You can observe your hamsters communicating and interacting with one another by the way they use their body language to display an emotion. As a pet hamster owner, it’s important to observe these interactions to know when all is well in the cage or when you might need to mediate a conflict. The following list below includes a few of these hamster behaviors that are often harmless but can sometimes escalate into something serious like a fight.
Head On Approach
When two hamsters approach each other head to head, they will stick their noses up to each others muzzles ( from the nose to the ears) and say “hello, who are you”. They will be able to tell who the other is by smelling their scent gland that’s located in that area of the their face. Once they identity is determined, several things can then occur.
- If one hamster recognizes the other to be a victor in a previous skirmish (a dominate hamster), it will point its ears up, lean backwards in fear and turn and leave.
- If the encounter is between a male and a female when she is in estrus (ready to mate), the female could do a walk where she arches her back and then goes into the lordosis position. This means she is ready to mate now.
Circling is another way for two hamsters to find out who each other is. One hamster will push it’s head up under the other hamster’s belly in an attempt to smell its scent glands (Dwarf hamsters have this type of scent gland), then other will take its turn to smell the other. At times this hamster behavior can look a bit aggressive if an over eager hamster is involved. Sometimes in this situation, it can escalate into wrestling.
Encounters can escalate into a wrestling match when one more aggressive hamster tries to bite the underbelly of the other. The subordinate hamster will raise up, open its mouth, puff up its cheeks and extend it’s arms out in an attempt to push the aggressive hamster back. If the subordinate hamster doesn’t want any trouble, it might hold out its paw, flick its tail and not make eye contact with the other hamster. This behavior is called appeasement and can be described as a surrender.However, if one hamster doesn’t initially back down, a wrestling match can break out. It begins when one hamster sands up on its hind legs and lunges at the other trying to bite its underbelly. In turn the two hamsters begin to roll around trying to get the upper hand. If one of the hamsters accepts defeat, it will give up by lying on its back and freeze in this position. When this happens, the wrestling match is usually over but sometimes, neither hamster wants to give up so easily. This is when the wrestling can escalate into fighting.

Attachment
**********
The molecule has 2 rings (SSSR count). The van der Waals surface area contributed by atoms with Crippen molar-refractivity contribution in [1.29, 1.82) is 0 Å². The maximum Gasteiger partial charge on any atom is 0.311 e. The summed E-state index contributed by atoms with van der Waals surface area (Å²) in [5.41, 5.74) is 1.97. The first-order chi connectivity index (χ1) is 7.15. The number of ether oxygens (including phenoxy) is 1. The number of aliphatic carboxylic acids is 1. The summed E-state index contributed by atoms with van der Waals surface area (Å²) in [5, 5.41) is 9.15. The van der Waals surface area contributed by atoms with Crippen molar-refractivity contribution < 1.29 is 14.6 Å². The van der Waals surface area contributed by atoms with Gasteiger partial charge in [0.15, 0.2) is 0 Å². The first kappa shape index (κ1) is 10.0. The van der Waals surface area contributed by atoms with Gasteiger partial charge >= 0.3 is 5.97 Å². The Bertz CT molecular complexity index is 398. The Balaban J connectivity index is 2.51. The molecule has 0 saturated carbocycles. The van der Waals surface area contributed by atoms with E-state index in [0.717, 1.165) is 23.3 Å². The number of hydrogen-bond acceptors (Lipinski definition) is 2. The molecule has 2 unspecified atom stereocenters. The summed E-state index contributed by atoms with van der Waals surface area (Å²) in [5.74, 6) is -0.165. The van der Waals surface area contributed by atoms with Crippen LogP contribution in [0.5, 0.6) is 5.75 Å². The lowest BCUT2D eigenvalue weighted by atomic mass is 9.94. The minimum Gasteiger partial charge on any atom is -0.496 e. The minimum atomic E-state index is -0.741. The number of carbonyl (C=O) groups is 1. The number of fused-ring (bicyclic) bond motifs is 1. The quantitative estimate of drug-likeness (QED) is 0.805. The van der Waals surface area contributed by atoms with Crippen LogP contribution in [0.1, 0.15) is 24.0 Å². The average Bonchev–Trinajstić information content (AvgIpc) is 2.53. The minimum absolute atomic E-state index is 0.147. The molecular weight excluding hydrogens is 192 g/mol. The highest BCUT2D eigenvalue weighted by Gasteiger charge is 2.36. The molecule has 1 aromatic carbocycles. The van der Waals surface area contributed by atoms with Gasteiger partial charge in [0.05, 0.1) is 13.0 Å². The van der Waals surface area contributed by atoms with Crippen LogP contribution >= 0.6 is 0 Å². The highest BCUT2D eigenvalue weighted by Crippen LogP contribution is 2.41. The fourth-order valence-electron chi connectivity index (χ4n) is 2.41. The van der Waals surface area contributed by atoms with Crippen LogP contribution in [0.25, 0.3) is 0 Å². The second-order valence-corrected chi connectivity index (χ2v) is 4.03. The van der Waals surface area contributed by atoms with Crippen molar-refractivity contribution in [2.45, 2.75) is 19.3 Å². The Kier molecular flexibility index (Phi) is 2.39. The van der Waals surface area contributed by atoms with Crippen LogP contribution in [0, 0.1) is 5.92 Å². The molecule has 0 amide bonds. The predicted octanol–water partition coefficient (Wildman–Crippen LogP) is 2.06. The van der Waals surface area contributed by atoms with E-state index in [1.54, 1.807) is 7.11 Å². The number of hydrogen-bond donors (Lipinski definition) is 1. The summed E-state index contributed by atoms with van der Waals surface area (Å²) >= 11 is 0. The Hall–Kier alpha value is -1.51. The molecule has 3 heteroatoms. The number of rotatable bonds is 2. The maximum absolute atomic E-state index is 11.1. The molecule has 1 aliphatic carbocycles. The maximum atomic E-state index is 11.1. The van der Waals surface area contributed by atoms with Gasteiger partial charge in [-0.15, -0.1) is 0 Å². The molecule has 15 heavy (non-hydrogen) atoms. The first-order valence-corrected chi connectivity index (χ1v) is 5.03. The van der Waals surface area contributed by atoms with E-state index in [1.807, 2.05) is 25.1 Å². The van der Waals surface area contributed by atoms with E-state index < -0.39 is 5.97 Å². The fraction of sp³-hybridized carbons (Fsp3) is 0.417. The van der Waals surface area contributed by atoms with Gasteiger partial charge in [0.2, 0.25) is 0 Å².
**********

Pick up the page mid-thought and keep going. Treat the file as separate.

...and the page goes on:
A hamster fight looks much like a wrestling match but takes on a more physical and aggressive tone. Biting can become much more serious and can lead to serious injuries. There will also be more noticeable squeaking. Eventually a hamster will give up and flee from the fight. Often the fight ends when the loosing hamster runs away through a hamster tunnel and hides in another compartment of the habitat. If you don’t have a hamster cage that is large enough for the loosing hamster to run and hide in, the winning hamster can continue to the fighting by chasing after it.If it comes to this, it’s probably best to separate the two by putting one hamster into a temporary “time out”. This can be done by distracting the two fighting hamsters by squirting them with water to break it up; then by catching one of them in a cup or by using gloves and then placing it into a separate living space. Eventually you will be able to put the hamster that’s in time out back into the main cage but if the same two continue to fight, a permanent separation might be in order.
Syrian hamsters should never be housed together because they are by nature solitary. If you house two Syrians together, they will eventually fight. It’s only okay to house them together when they are babies still nursing or when you plan on mating them. In regards to dwarf hamster breeds, for the most part you can keep these little guys in small communities. You can best avoid fighting if you provide a large enough cage for all the hamsters to stake out their own little space or for a fleeing hamster to run and hide from any aggessive hamsters. That’s just good hamster care but it’s especially important if you have hamsters that tend to fight.
- Taking Home a New Hamster
- Facts and Statistics
- Choose a Hamster Breed
- Picking a Cage
- Bedding Options
- Feeding Your Hamster
- Picking Accessories
- Observing Behavior
- When Hamsters Fight
- Directory of Diseases
- Treat & Prevent Illness
- Information on Anatomy
- Raising Baby hamsters
- Find a Lost Hamster
- Handling and Taming
- How to Clean a Cage
Reviewed By: Tim Winter
Tim Winter has a strong affection for pets and wildlife. His years of experience caring for various types of pets has led him to share his knowledge with others on the best practices in pet care. Tim holds a Bachelor of Science from the University of Oregon School of Journalism and Communications.